To Hutchinson area basketball fans from my generation, the name Dick Gisel rings familiar. From the mid 1960’s until he retired in 1995, Dick taught history & psychology and served as assistant and head basketball coach at Buhler High, Hutchinson Community College (HCC) and at Hutchinson High School. As head coach at HCC in 1975, the Blue Dragons entered the NJCAA tournament rated number one in the nation. Dick feels his other most memorable experience was having the opportunity to be assistant HCC coach for 8 years under Gene Kady who eventually went on to become head basketball coach at Purdue.
Gisel is also well known for something else in the Hutchinson area; the melons he grows and sells at his small hobby farm each summer. His dad grew melons for years, and for around 15 years now Gisel has grown between 4 and 6 acres of watermelons and cantaloupes, even adding pumpkins for a time. He says “I like to work and I like to see things grow, so growing and selling melons keeps me busy and keeps me connected with people.” The first years the patch consisted of numerous varieties, but now he has chosen just one variety each of watermelon and cantaloupe to keep life simpler. The Kansas State Fair awards a “governor’s sweepstakes” prize each year for the best display of 3 different varieties of melons, and half-a-dozen years ago the Gisels won it twice in a row. Dick won the first year, and as the story goes, his wife Jan won the following year even after Dick had secretly chosen his melons first.
“Now these are fun stories,” you’re saying, “But how does this story make an outdoor column”? To melon growers and to predator hunters and trappers, it’s well known that raccoons and coyotes love watermelons. Over the years the Gisels have lost dozens upon dozens of watermelons to the sweet tooth of those two critters, and they have already begun mooching from his patch this year. He said the damage wasn’t bad for the first couple years, but then evidently the word spread through the critter community, and during August last year he lost 3 or 4 watermelons every night to four-legged panhandlers.
Raccoon’s usually gnaw a hole in the side of a melon and dig out all the insides they can reach, then move on to a fresh melon. Gisel told me a few years ago coon’s got into a trailer load he had picked that day and ruined all the melons they could reach by chewing a hole in each. Coyotes on the other hand most often break a melon to pieces, sometimes even moving it from the patch to an isolated location before they chow down. The most recommended solution is to exclude the thugs from the garden with a fence of some sort. Other fixes reported to work with varying results include somehow lighting up the area at night, playing radios all night, placing scarecrows or flashing lights amongst the vines, spraying melons with hot pepper sauce, wrapping young melons in old pantyhose and even spraying human urine around the plants, all in an effort to spook the intruders.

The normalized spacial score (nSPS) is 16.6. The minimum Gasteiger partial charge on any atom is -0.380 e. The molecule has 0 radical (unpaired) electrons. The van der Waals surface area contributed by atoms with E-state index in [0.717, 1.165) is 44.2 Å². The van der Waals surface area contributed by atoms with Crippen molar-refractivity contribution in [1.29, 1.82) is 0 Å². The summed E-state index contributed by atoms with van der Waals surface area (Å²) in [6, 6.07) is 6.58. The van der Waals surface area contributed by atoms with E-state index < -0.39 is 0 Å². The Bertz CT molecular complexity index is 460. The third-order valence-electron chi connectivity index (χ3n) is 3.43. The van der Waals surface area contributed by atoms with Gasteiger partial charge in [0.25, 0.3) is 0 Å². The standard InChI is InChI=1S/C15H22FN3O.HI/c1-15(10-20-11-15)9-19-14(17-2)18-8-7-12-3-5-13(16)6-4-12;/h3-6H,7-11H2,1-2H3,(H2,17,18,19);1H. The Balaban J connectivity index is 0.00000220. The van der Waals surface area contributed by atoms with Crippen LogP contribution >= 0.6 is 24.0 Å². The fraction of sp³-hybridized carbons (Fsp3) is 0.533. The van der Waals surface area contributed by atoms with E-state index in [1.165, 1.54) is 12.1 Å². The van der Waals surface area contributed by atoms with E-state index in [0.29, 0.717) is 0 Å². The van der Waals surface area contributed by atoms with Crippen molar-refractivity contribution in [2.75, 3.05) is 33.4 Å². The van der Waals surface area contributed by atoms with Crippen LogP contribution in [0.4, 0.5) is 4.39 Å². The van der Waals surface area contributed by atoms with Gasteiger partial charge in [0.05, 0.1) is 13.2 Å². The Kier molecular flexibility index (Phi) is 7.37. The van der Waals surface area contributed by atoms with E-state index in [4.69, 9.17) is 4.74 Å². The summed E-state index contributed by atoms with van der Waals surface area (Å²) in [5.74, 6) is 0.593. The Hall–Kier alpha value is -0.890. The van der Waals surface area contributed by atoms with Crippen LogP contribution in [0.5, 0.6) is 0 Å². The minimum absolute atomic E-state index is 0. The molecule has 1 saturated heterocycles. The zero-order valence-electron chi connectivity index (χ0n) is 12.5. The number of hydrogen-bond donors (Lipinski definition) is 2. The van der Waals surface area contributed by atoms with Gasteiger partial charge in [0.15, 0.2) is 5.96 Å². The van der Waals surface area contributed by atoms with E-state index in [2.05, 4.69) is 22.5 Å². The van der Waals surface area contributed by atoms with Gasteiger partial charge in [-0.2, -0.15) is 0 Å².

Gisel has tried numerous solutions over the years to curb the thievery, some which seemed to help for a time, but none with lasting results. He tried a scarecrow for a few years, a radio for a week or so, placed a row of little wind spinners along the entire length of the patch and even parked his pickup in the garden overnight. He once borrowed a hunting blind and sat all night among the plants with his twelve gauge at the ready, but not one four legged thief even showed. His latest experiment is to step out the door each night just before he goes to bed and fire his shotgun into the air a couple times to try to disrupt the varmint’s intentions. The funniest thing he’s seen from all this is when a coyote actually left droppings on top of a ripe melon, as if to mark it for the following night.
The bottom line to keeping critters out of a garden or melon patch is that a fence will work most of the time, but every other fix, homemade or otherwise works for some of the people some of the time, but don’t bet the farm on them. I like Dick Gisels take on the whole thing, as he quoted what his dad said to him many years ago; “Dick, you just gotta’ grow enough for all of them!” Continue to Explore Kansas Outdoors.
Steve can be contacted by email at firstname.lastname@example.org.